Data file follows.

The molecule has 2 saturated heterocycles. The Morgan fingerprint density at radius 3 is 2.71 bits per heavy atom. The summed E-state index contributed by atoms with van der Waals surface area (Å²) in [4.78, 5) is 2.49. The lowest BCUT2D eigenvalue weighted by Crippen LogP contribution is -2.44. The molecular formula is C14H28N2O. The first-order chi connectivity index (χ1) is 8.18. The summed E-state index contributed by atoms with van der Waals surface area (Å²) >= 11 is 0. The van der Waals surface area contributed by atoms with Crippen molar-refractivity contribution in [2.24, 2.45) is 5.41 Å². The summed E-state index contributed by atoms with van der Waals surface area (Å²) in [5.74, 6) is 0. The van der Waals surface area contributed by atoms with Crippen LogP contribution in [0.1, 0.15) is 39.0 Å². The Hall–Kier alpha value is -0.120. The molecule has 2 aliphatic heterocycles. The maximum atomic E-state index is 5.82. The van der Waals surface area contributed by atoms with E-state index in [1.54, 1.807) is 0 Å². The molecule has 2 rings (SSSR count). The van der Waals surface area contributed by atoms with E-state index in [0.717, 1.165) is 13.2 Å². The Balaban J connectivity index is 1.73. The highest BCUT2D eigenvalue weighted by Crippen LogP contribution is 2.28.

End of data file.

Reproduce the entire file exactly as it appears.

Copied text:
The molecule has 2 saturated heterocycles. The Morgan fingerprint density at radius 3 is 2.71 bits per heavy atom. The summed E-state index contributed by atoms with van der Waals surface area (Å²) in [4.78, 5) is 2.49. The lowest BCUT2D eigenvalue weighted by Crippen LogP contribution is -2.44. The molecular formula is C14H28N2O. The first-order chi connectivity index (χ1) is 8.18. The summed E-state index contributed by atoms with van der Waals surface area (Å²) >= 11 is 0. The van der Waals surface area contributed by atoms with Crippen molar-refractivity contribution in [2.24, 2.45) is 5.41 Å². The summed E-state index contributed by atoms with van der Waals surface area (Å²) in [5.74, 6) is 0. The van der Waals surface area contributed by atoms with Crippen LogP contribution in [0.1, 0.15) is 39.0 Å². The Hall–Kier alpha value is -0.120. The molecule has 2 aliphatic heterocycles. The maximum atomic E-state index is 5.82. The van der Waals surface area contributed by atoms with E-state index in [1.54, 1.807) is 0 Å². The molecule has 2 rings (SSSR count). The van der Waals surface area contributed by atoms with E-state index in [0.717, 1.165) is 13.2 Å². The Balaban J connectivity index is 1.73. The highest BCUT2D eigenvalue weighted by Crippen LogP contribution is 2.28.